The final stop on the tour was Old Town Commons in Alexandria, comprised of newly constructed affordable and market-rate townhomes.  In partnership with the Alexandria Redevelopment and Housing Authority, EYA redeveloped five city blocks once home to 194 units of aging public housing. The newly-constructed rental homes blend in seamlessly along Old Town’s historic streets, connecting a metro station to the Potomac River. This project achieved LEED certification which has significantly enhanced the living experience for the city’s residents, including central air and heat and in-unit washers and dryers.  The scale of this property seemed to be consistent with Charlottesville. This mix of townhomes and multi-family buildings provides renters and home owners with choices in the type of housing that best works for families, singles, and seniors both in terms of design and affordability.  Areas of focus in the development of Old Town Commons included interconnected streets and alleys, and walking them helped demonstrate connectivity within the neighborhood.

inside at bus tour

“The group has a much better understanding now of the proposed project and how it fits in an urban community.  They also better understand that they are not alone in helping solve the residential urban condition,” said lead architect Mel Thompson of Grimm + Parker.  Mel was very involved in the development of The SeVerna and The SeVerna on K Street and shared much of his first-hand knowledge about working on this project.

Project Manager, Beth Kennan added, “It was just a great opportunity for residents, board members, staff, consultants, and partners to actually come together and view relevant projects together. None of these projects is exactly what the Friendship Court redevelopment will look like, but each featured unique elements, and it was a great visioning opportunity.”

bus tour inside

The day after the bus tour, the Advisory Committee participated in a follow up design charrette.  This gave them an opportunity to translate their aspirations and observations into constructive dialogue around the site plan for the redevelopment of Friendship Court. Many of them commented on how they realize better now, as a result of the bus tour, how a mixed-income redevelopment is achievable for Friendship Court. The group split up into two groups to work on further developing the different plans to highlight the priorities for the project.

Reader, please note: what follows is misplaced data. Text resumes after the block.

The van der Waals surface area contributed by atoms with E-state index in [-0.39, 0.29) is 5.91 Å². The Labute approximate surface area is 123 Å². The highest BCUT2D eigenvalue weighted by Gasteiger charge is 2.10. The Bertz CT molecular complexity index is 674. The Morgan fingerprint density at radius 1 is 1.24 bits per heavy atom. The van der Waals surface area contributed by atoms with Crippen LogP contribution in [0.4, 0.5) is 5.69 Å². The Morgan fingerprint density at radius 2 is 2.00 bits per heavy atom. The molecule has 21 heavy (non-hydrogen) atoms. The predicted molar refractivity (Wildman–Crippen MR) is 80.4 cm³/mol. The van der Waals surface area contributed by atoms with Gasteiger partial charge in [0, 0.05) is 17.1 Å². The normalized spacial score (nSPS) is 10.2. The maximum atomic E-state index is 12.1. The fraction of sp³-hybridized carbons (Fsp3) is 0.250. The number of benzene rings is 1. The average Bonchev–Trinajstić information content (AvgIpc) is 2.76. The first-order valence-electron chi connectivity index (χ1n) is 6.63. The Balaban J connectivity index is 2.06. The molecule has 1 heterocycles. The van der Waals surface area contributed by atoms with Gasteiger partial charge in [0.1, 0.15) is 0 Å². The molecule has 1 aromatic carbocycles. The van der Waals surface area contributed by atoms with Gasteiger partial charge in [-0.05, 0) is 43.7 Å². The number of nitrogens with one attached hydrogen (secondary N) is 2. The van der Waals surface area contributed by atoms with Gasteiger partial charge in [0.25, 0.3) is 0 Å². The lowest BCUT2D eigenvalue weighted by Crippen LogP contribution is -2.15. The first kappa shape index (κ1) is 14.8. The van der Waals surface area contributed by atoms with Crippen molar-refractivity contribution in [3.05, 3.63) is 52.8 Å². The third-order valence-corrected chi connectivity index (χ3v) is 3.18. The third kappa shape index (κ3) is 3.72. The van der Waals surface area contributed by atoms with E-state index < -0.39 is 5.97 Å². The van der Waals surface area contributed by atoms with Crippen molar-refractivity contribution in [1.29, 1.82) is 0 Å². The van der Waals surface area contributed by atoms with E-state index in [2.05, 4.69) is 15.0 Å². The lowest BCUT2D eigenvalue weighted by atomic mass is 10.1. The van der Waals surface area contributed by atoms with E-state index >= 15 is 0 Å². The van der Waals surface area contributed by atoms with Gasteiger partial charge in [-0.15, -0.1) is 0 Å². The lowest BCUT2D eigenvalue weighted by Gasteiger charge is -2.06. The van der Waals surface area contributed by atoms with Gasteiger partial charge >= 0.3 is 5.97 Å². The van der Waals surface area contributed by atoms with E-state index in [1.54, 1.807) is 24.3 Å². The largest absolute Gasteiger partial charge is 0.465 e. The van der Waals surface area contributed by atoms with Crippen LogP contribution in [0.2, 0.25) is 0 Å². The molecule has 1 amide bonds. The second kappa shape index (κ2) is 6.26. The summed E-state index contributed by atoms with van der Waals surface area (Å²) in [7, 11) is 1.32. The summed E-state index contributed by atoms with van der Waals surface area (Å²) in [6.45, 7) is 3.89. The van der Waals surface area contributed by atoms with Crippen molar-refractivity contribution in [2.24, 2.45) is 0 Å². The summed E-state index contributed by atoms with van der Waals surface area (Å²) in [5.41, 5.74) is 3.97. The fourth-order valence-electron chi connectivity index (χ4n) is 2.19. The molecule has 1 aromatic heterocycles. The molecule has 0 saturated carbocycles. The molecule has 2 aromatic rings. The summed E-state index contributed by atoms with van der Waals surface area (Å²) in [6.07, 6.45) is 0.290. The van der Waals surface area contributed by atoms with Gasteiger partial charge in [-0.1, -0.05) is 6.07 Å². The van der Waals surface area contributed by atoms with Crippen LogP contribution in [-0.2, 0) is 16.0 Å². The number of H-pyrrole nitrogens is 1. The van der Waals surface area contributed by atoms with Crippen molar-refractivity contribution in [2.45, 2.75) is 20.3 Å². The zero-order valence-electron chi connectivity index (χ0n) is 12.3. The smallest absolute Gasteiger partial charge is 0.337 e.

Many thanks to our partners Grimm + Parker, NHT-Enterprise, as well as EYA for these informative and exciting site visits.

In January / February 2018, the committee will review plans derived from design charrettes informed by these site visits.  Soon after, discussions with the broader community of Friendship Court residents will take place in order to make sure everyone has a chance to provide input in shaping the new community plan.

For more information, contact Sunshine Mathon at smathon@piedmonthousing.org.

Friendship Court Resident Angela Brooks Becomes Newest Member of the Advisory Committee

Angela Brooks

Angela Brooks is a young mom with two teenaged sons. Friendship Court has been her home for more than fifteen years, and she’s seen a lot of changes in that time. “It’s definitely gotten better,” she says, “but there’s room for improvement.” That’s why Angela joined two committees focused on staying informed and providing input throughout redevelopment. An active member of the Residents’ Association, Angela volunteered to join the Advisory Committee as well. “I want to see what’s going on and stay informed. I want all the residents to be treated equally. I can help reassure other people in the neighborhood if I’m getting information firsthand instead of second- or third-hand.”

Angela works as a teacher of two-and-a-half to three-year-old children at Park Street Christian Preschool by day and cleans office buildings at night, leaving her little free time. It is noteworthy, then, that Angela chooses to spend some of that time attending meetings and making connections with community stakeholders involved in Friendship Court’s redevelopment.

“I think redevelopment is going to help the community be a friendlier, calmer place and a good place to call home. I’m looking forward to all the improvements to the apartments,” she said.

We’re delighted to have another long-term Friendship Court resident contributing to the redevelopment conversation. Welcome, Angela!

Friendship Court Community Dinner Meeting Features Opportunities to Discuss Community’s Future